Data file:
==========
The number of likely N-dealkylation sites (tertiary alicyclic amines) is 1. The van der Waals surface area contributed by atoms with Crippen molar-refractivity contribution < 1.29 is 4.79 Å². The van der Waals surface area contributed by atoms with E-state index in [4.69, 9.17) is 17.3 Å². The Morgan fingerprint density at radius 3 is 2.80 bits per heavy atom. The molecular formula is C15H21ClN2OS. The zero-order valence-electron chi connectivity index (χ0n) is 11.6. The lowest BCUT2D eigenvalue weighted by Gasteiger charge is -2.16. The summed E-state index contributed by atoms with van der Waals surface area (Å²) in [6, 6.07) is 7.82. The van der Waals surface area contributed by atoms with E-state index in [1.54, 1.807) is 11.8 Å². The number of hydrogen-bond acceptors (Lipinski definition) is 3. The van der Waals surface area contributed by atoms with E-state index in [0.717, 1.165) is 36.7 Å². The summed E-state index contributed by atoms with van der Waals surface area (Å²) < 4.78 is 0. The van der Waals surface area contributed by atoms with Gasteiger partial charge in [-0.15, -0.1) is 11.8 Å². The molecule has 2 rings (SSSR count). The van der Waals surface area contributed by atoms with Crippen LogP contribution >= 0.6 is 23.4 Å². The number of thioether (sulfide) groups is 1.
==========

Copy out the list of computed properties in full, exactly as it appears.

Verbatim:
The number of likely N-dealkylation sites (tertiary alicyclic amines) is 1. The van der Waals surface area contributed by atoms with Crippen molar-refractivity contribution < 1.29 is 4.79 Å². The van der Waals surface area contributed by atoms with E-state index in [4.69, 9.17) is 17.3 Å². The Morgan fingerprint density at radius 3 is 2.80 bits per heavy atom. The molecular formula is C15H21ClN2OS. The zero-order valence-electron chi connectivity index (χ0n) is 11.6. The lowest BCUT2D eigenvalue weighted by Gasteiger charge is -2.16. The summed E-state index contributed by atoms with van der Waals surface area (Å²) in [6, 6.07) is 7.82. The van der Waals surface area contributed by atoms with E-state index in [1.54, 1.807) is 11.8 Å². The number of hydrogen-bond acceptors (Lipinski definition) is 3. The van der Waals surface area contributed by atoms with E-state index in [0.717, 1.165) is 36.7 Å². The summed E-state index contributed by atoms with van der Waals surface area (Å²) < 4.78 is 0. The van der Waals surface area contributed by atoms with Gasteiger partial charge in [-0.15, -0.1) is 11.8 Å². The molecule has 2 rings (SSSR count). The van der Waals surface area contributed by atoms with Crippen LogP contribution >= 0.6 is 23.4 Å². The number of thioether (sulfide) groups is 1.